The Mostar Bridge

Day 60 – Friday 23rd of August – Sarajevo to Omis (290km)

It was not a long way to Croatia, but we set off early because we wanted to stop and visit Mostar and its famous bridge and also because we had not booked anywhere to stay in Croatia, the plan was to get to the coast and then ride north until we found a place we liked and try to find an apartment or a room there, as there is a lot of offer and it should not be difficult to find something.

Riding out of Sarajevo we discovered that it is a much bigger city than we had imagined when we were visiting the center, it extended to the south before turning into suburbs and industrial areas and then the hills closed around us again and we were on twisty roads, enjoying the nice weather. After a while the road wound its way into a canyon following a river that further down flowed under the bridge in Mostar. The scenery was amazing, a winding road along an emerald river with majestic grey-white cliffs on both sides. When the canyon finally opened into a wider valley we found the town, or rather city. It was bigger than I thought, in fact it is the fifht biggest city in the country, and as usual, we rode through some uninteresting suburbs before finding the old town. We rode down a cobbled street following the signs that pointed towards the Stari Most until we came to a point where we could not ride any further. I was turning the bike around to go back up the street and find a place to park when a boy gestured me to ride onto a bar’s terrace where there were already four motorbikes parked. It seems the owner of the bar, seeing the country was a popular destination for riders, had smelled business and decided to use the terrace as parking space. We left the bike in the shade and under the eye of the barman for a couple of Euros (that price was for the whole day if we had wanted to stay) and walked a few meters down the street to find the bridge.

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The first impression was that it was a very crowded tourist spot, there were a lot of people standing on the bridge, so many in fact that it was difficult to make our way onto it, but then we saw the reason so many people had congregated at the same time on the bridge itself and on both banks – a young man in swimming trunks was getting ready to jump off into the ice cold river below. He dosed himself with cold water from a hose to get ready, stepped over the railings, clapped his hands a few times to get everybody cheering and flexed his legs as silence fell over the crowd watching. Then he jumped up and forward, spreading his arms like wings and arching his back as he stood in the air for a fraction of a second before plunging into the river more than 20 meters below. It seems that it is traditional for young men to dive from the bridge into the river, there are formal competitions organized every summer, a diving club in a house by the bridge, and it dates all the way back to the bridge’s construction, in the 16th century.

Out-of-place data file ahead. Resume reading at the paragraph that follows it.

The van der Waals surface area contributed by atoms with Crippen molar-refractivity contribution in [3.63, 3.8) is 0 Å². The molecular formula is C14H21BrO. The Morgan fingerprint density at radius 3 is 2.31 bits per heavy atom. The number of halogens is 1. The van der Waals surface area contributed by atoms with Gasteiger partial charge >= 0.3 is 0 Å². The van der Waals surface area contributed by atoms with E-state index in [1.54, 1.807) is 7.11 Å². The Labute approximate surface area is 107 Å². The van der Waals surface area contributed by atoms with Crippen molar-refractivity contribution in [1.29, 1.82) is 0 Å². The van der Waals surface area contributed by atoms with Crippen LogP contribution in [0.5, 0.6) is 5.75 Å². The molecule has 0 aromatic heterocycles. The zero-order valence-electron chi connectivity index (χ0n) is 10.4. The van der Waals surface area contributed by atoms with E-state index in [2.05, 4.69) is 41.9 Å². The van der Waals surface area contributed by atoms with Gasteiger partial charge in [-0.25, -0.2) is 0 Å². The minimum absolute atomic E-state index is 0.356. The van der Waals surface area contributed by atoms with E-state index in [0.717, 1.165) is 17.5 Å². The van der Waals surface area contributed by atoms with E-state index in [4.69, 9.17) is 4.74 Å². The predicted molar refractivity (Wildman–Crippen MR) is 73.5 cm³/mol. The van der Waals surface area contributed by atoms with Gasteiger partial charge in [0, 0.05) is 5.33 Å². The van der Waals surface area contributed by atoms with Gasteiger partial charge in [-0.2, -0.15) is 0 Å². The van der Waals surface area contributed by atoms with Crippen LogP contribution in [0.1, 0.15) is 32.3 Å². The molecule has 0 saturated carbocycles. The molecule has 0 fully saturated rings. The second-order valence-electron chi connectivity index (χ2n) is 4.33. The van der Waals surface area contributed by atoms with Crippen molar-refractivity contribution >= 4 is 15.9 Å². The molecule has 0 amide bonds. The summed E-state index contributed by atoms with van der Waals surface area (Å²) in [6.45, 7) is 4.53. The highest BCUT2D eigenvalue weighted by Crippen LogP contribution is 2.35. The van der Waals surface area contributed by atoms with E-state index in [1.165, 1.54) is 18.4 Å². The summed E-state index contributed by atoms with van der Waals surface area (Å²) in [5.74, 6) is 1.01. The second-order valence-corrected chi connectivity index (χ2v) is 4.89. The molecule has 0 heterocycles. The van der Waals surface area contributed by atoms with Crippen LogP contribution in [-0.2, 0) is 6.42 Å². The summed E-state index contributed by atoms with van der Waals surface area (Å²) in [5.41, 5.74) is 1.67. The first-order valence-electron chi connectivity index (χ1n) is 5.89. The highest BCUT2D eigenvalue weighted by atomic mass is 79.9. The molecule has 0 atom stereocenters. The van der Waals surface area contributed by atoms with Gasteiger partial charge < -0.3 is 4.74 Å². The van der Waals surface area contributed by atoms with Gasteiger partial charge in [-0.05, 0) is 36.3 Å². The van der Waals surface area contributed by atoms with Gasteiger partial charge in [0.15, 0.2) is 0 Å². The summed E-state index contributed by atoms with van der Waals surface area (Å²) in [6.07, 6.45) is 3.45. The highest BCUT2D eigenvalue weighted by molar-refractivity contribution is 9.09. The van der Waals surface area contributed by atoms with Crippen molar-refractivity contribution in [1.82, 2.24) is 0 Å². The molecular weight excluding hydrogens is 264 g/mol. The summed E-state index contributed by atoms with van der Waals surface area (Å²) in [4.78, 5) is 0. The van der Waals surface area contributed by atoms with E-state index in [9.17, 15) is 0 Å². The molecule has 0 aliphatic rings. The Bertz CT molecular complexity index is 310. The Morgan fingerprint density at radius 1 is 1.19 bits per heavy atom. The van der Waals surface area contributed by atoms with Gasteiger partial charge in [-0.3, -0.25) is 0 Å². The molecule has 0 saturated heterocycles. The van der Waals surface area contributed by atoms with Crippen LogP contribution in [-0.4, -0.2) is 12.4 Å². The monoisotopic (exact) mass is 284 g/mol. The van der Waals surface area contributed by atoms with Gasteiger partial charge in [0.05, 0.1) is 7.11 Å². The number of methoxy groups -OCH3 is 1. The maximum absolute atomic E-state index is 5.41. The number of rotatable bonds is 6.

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We visited the rest of the old town, including an exhibition with photographs of the city before, during and after the war, and a video of the destruction of the bridge. During the Bosnian war, the town saw fighting between the army of Bosnia I Herzegovina and the Croatian army on one side, and the Yugoslav’s People Army. The Croatian army bombed and destroyed the bridge claiming that it was of strategic importance, although the action is mostly considered to be an act against Bosnian cultural heritage. After the war it was reconstructed and it stands as a symbol of the union between cultures in the country.

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We left the town under the intense summer heat and stopped one last time before crossing the border to spend what we had left of Bosnian money on petrol and a bottle of water; we had some lunch sitting in the shade of some trees by the petrol station and then rode to the border. The crossing was the easiest one I had done outside the EU – I handed the guard the passports, and the moment she saw they were EU passports she waved us through. After a short ride we finally saw the sea, and started making our way up the coast. We had decided to skip Dubrovnik, as it meant riding almost 90km south and then back up again, I had already seen the city and it was swarming with tourists this time of the year, as all Mediterranean cruises call on its port. Instead, we decided to try and get as close as possible to Split. By late afternoon we had made it to Omis, a beautiful fishing town a few kilometers from Split and once a pirate haven, where we tried to find accommodation. The idea was to try and rent a room in the center, so we could walk back to bed if we went out for dinner or for a beer, but all the places where we asked were out of our budget. In the end we rode for just a couple of kilometers out of town and found an apartment with a view to the sea, two minutes away from the beach on foot and with internet connection at a very reasonable price, so we took it for four nights.

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